FIGURE 2
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Figure 2. Picture of the ASA board top (left) and bottom (right).

FIGURE 3
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Figure 3. Hardware block diagram.

Core to the mobile unit is a powerful Xilinx Spartan-6® LX9 CSG324 FPGA. It was chosen with a generous safety margin related to computing power, speed and pin count at the expense of power consumption, implementation space, and complexity. This provides real-time onboard processing capabilities for all eight acoustic channels. The FPGA is connected to the ADCs via independent SPI interfaces and provides a parallel 17-bit raw data interface with a bandwidth of ~11 Mbit/s. The system is either USB-powered or supplied from a lithium polymer battery. The battery can maintain the mobile unit running for ~5 h.

Embedded Application

Firstly the embedded application receives the data from the ADCs and adds meta-information such as channel number, time, and CRC. It is important to maintain the time correlation of all channels because the sand scorpion neuronal model is highly dependent on it. Additionally, measures to ensure data integrity were developed that followed well-known communication methodologies, including framing and error detection.

The FPGA's logic is described using VHDL and the Xilinx ISE® development environment. As shown in the block diagram in Figure 4, it is based on a modular architecture with vertical and horizontal separation. Well-defined module interconnections and a strong focus on well-known design patterns accelerated development, reduced complexity, and increased reliability of the entire system. Various simulation possibilities from Xilinx®, accompanied by a proprietary 17-bit debug interface offered verification facilities during design and on-board testing. The recent implementation comprises 6000+ lines of code using ~38% of the resources available, thus having significant capabilities available for future onboard real-time algorithms.

FIGURE 4
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Figure 4. Block diagram of embedded application.

Host Application

For design and characterization tasks a MATLAB® based host application with Graphical User Interface (GUI) was developed as illustrated in Figure 5. The application provides two modes: a real-time mode to acquire data from the MCU; and an offline mode where stored data-sets can be loaded into the application. This allows algorithm design with MATLAB® and test/comparison against dedicated data-sets.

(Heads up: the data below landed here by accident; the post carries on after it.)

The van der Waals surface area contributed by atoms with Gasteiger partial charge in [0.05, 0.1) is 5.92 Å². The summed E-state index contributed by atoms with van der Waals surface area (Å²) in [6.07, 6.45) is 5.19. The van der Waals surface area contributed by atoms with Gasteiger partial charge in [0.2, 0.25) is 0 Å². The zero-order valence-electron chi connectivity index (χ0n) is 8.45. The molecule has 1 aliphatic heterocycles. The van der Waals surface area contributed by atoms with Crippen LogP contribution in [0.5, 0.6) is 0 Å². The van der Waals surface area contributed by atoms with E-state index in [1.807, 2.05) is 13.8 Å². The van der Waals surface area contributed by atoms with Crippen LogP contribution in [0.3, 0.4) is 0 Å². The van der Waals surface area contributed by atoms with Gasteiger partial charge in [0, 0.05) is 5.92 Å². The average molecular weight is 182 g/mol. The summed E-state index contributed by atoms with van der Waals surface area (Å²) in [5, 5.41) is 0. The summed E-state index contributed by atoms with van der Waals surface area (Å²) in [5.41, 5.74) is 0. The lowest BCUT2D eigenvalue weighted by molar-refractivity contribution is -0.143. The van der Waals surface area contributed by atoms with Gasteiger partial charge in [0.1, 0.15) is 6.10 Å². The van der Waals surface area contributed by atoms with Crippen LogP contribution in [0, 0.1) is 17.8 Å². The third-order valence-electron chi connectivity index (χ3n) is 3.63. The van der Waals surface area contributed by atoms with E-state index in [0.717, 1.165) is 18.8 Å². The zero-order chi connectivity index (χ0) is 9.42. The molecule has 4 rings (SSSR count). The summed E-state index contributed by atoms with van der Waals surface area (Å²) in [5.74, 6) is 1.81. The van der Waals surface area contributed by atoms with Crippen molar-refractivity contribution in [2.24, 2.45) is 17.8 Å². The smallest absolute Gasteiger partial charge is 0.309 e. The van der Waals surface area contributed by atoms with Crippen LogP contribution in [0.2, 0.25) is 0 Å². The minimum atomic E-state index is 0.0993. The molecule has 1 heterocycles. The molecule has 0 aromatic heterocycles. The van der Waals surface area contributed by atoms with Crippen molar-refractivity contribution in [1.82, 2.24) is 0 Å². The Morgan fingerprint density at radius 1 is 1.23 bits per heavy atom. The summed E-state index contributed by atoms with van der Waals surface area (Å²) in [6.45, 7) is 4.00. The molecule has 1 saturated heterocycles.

FIGURE 5
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Figure 5. GUI of MATLAB® application.

The GUI is divided into four parts to provide easy access to frequently used functions and convenience features. Recording (1): the user can chose a time, select the settings and start a single or continuous recording. The MCU will immediately start recording as configured and transmit the data. Single Mic Analysis (2): Some basic data analysis algorithms that focus on one acoustic channel are easily accessible from the GUI to ease handling. More comprehensive analysis is still possible via the MATLAB® command line. Multi Mic Analysis (3): Some basic data analysis algorithms that focus on comparison of acoustic channels, e.g., amplitude comparison or time of arrival figures are also accessible from the GUI to accelerate handling, such as standard checks that were often executed. Log (4): A text log representing the application's status during runtime. This helps to keep track when working with time scheduled recordings.

When performing predefined single or multi-mic analysis, dedicated figures open to show the recorded data in diagrams. Convenience features are shown in Figure 6. Figure 6.1 shows time synchronized sine waves from all eight channels (samples over time) representing the switch-on behavior, Figure 6.2 shows a single source with equal microphone to speaker distance, and Figure 6.3 illustrates varying microphone to speaker distance.

FIGURE 6